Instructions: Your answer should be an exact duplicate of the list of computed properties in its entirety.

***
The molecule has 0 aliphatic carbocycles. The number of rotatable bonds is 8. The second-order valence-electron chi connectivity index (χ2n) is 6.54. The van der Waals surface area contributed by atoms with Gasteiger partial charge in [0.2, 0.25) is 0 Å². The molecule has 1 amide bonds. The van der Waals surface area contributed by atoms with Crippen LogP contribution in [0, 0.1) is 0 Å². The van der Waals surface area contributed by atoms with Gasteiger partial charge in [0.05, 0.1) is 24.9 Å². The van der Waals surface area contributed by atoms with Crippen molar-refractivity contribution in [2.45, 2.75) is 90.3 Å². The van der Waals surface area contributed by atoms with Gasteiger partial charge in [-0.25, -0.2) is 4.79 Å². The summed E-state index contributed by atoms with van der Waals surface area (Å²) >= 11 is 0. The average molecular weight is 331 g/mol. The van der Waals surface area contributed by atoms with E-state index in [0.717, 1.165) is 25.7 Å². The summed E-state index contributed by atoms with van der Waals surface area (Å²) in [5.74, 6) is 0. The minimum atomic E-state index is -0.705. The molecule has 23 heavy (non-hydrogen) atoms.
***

The molecule has 0 aliphatic carbocycles. The number of rotatable bonds is 8. The second-order valence-electron chi connectivity index (χ2n) is 6.54. The van der Waals surface area contributed by atoms with Gasteiger partial charge in [0.2, 0.25) is 0 Å². The molecule has 1 amide bonds. The van der Waals surface area contributed by atoms with Crippen LogP contribution in [0, 0.1) is 0 Å². The van der Waals surface area contributed by atoms with Gasteiger partial charge in [0.05, 0.1) is 24.9 Å². The van der Waals surface area contributed by atoms with Crippen molar-refractivity contribution in [2.45, 2.75) is 90.3 Å². The van der Waals surface area contributed by atoms with Gasteiger partial charge in [-0.25, -0.2) is 4.79 Å². The summed E-state index contributed by atoms with van der Waals surface area (Å²) >= 11 is 0. The average molecular weight is 331 g/mol. The van der Waals surface area contributed by atoms with E-state index in [0.717, 1.165) is 25.7 Å². The summed E-state index contributed by atoms with van der Waals surface area (Å²) in [5.74, 6) is 0. The minimum atomic E-state index is -0.705. The molecule has 23 heavy (non-hydrogen) atoms.